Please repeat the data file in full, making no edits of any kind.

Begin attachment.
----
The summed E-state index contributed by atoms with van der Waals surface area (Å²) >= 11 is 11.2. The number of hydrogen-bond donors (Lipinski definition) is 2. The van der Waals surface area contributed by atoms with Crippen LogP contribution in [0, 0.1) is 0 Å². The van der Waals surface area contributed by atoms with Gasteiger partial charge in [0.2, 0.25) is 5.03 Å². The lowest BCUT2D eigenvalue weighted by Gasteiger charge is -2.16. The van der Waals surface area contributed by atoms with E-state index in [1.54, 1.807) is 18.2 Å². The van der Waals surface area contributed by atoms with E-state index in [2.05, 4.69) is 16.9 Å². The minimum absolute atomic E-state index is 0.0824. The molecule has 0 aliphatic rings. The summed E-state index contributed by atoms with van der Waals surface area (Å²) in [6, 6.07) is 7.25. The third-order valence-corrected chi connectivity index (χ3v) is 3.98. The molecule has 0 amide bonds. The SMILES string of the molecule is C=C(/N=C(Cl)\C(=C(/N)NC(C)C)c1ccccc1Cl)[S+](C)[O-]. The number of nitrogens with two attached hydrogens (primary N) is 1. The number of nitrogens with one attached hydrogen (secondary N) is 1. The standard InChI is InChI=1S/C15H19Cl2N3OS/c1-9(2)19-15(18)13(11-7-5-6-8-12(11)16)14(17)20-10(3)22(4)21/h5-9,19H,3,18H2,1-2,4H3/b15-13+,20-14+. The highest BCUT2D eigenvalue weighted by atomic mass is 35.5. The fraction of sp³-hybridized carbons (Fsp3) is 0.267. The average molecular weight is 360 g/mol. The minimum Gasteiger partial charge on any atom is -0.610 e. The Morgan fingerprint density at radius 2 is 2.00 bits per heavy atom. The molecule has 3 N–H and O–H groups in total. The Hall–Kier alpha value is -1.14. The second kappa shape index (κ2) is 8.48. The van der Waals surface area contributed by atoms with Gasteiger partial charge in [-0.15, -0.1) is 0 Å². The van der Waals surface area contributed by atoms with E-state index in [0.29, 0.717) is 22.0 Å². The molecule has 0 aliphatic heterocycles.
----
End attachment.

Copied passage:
The summed E-state index contributed by atoms with van der Waals surface area (Å²) >= 11 is 11.2. The number of hydrogen-bond donors (Lipinski definition) is 2. The van der Waals surface area contributed by atoms with Crippen LogP contribution in [0, 0.1) is 0 Å². The van der Waals surface area contributed by atoms with Gasteiger partial charge in [0.2, 0.25) is 5.03 Å². The lowest BCUT2D eigenvalue weighted by Gasteiger charge is -2.16. The van der Waals surface area contributed by atoms with E-state index in [1.54, 1.807) is 18.2 Å². The van der Waals surface area contributed by atoms with E-state index in [2.05, 4.69) is 16.9 Å². The minimum absolute atomic E-state index is 0.0824. The molecule has 0 aliphatic rings. The summed E-state index contributed by atoms with van der Waals surface area (Å²) in [6, 6.07) is 7.25. The third-order valence-corrected chi connectivity index (χ3v) is 3.98. The molecule has 0 amide bonds. The SMILES string of the molecule is C=C(/N=C(Cl)\C(=C(/N)NC(C)C)c1ccccc1Cl)[S+](C)[O-]. The number of nitrogens with two attached hydrogens (primary N) is 1. The number of nitrogens with one attached hydrogen (secondary N) is 1. The standard InChI is InChI=1S/C15H19Cl2N3OS/c1-9(2)19-15(18)13(11-7-5-6-8-12(11)16)14(17)20-10(3)22(4)21/h5-9,19H,3,18H2,1-2,4H3/b15-13+,20-14+. The highest BCUT2D eigenvalue weighted by atomic mass is 35.5. The fraction of sp³-hybridized carbons (Fsp3) is 0.267. The average molecular weight is 360 g/mol. The minimum Gasteiger partial charge on any atom is -0.610 e. The Morgan fingerprint density at radius 2 is 2.00 bits per heavy atom. The molecule has 3 N–H and O–H groups in total. The Hall–Kier alpha value is -1.14. The second kappa shape index (κ2) is 8.48. The van der Waals surface area contributed by atoms with Gasteiger partial charge in [-0.15, -0.1) is 0 Å². The van der Waals surface area contributed by atoms with E-state index in [0.29, 0.717) is 22.0 Å². The molecule has 0 aliphatic heterocycles.